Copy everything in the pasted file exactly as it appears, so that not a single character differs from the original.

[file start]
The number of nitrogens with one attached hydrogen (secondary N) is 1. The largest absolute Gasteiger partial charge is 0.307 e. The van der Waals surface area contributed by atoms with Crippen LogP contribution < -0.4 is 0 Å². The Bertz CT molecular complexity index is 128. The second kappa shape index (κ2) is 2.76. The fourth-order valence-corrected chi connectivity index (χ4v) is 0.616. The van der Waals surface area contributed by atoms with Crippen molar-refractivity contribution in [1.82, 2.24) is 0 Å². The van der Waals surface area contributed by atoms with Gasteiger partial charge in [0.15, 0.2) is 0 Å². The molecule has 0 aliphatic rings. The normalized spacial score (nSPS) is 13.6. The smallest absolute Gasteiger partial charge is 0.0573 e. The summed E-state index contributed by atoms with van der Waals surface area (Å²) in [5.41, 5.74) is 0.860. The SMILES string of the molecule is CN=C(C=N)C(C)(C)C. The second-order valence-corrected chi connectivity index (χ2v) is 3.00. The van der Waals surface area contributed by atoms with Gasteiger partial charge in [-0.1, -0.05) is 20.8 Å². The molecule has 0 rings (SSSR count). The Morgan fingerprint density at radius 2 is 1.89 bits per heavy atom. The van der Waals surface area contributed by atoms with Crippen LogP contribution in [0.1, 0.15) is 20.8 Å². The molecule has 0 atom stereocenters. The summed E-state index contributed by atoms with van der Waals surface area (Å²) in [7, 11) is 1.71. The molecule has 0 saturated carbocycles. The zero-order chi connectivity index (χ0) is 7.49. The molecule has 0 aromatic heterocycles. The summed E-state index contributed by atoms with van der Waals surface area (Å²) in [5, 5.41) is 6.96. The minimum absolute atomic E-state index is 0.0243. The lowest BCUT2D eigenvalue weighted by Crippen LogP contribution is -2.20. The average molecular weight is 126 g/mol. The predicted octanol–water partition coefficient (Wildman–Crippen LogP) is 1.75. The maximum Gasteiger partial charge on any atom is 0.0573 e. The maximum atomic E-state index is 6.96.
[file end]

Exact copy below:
The number of nitrogens with one attached hydrogen (secondary N) is 1. The largest absolute Gasteiger partial charge is 0.307 e. The van der Waals surface area contributed by atoms with Crippen LogP contribution < -0.4 is 0 Å². The Bertz CT molecular complexity index is 128. The second kappa shape index (κ2) is 2.76. The fourth-order valence-corrected chi connectivity index (χ4v) is 0.616. The van der Waals surface area contributed by atoms with Crippen molar-refractivity contribution in [1.82, 2.24) is 0 Å². The van der Waals surface area contributed by atoms with Gasteiger partial charge in [0.15, 0.2) is 0 Å². The molecule has 0 aliphatic rings. The normalized spacial score (nSPS) is 13.6. The smallest absolute Gasteiger partial charge is 0.0573 e. The summed E-state index contributed by atoms with van der Waals surface area (Å²) in [5.41, 5.74) is 0.860. The SMILES string of the molecule is CN=C(C=N)C(C)(C)C. The second-order valence-corrected chi connectivity index (χ2v) is 3.00. The van der Waals surface area contributed by atoms with Gasteiger partial charge in [-0.1, -0.05) is 20.8 Å². The molecule has 0 rings (SSSR count). The Morgan fingerprint density at radius 2 is 1.89 bits per heavy atom. The van der Waals surface area contributed by atoms with Crippen LogP contribution in [0.1, 0.15) is 20.8 Å². The molecule has 0 atom stereocenters. The summed E-state index contributed by atoms with van der Waals surface area (Å²) in [7, 11) is 1.71. The molecule has 0 saturated carbocycles. The zero-order chi connectivity index (χ0) is 7.49. The molecule has 0 aromatic heterocycles. The summed E-state index contributed by atoms with van der Waals surface area (Å²) in [5, 5.41) is 6.96. The minimum absolute atomic E-state index is 0.0243. The lowest BCUT2D eigenvalue weighted by Crippen LogP contribution is -2.20. The average molecular weight is 126 g/mol. The predicted octanol–water partition coefficient (Wildman–Crippen LogP) is 1.75. The maximum Gasteiger partial charge on any atom is 0.0573 e. The maximum atomic E-state index is 6.96.